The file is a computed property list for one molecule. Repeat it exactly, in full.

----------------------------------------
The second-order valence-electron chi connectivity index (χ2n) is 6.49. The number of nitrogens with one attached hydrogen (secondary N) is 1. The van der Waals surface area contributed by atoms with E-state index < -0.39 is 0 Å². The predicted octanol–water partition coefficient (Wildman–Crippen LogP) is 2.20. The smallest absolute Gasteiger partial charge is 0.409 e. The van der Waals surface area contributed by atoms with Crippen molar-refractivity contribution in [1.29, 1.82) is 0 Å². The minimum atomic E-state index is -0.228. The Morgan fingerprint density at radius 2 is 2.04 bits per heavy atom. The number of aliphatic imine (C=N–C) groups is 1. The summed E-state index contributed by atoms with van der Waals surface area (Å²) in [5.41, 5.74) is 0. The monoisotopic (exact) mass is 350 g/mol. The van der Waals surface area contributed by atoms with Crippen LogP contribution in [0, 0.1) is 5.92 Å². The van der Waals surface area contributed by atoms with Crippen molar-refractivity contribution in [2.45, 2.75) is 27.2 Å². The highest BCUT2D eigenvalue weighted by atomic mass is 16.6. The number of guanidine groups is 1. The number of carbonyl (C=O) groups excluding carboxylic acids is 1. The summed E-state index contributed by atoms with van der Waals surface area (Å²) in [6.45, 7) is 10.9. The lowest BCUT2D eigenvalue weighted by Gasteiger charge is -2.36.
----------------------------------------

The second-order valence-electron chi connectivity index (χ2n) is 6.49. The number of nitrogens with one attached hydrogen (secondary N) is 1. The van der Waals surface area contributed by atoms with E-state index < -0.39 is 0 Å². The predicted octanol–water partition coefficient (Wildman–Crippen LogP) is 2.20. The smallest absolute Gasteiger partial charge is 0.409 e. The van der Waals surface area contributed by atoms with Crippen molar-refractivity contribution in [1.29, 1.82) is 0 Å². The minimum atomic E-state index is -0.228. The Morgan fingerprint density at radius 2 is 2.04 bits per heavy atom. The number of aliphatic imine (C=N–C) groups is 1. The summed E-state index contributed by atoms with van der Waals surface area (Å²) in [5.41, 5.74) is 0. The monoisotopic (exact) mass is 350 g/mol. The van der Waals surface area contributed by atoms with Crippen LogP contribution in [0, 0.1) is 5.92 Å². The van der Waals surface area contributed by atoms with Crippen molar-refractivity contribution in [2.45, 2.75) is 27.2 Å². The highest BCUT2D eigenvalue weighted by atomic mass is 16.6. The number of guanidine groups is 1. The number of carbonyl (C=O) groups excluding carboxylic acids is 1. The summed E-state index contributed by atoms with van der Waals surface area (Å²) in [6.45, 7) is 10.9. The lowest BCUT2D eigenvalue weighted by Gasteiger charge is -2.36.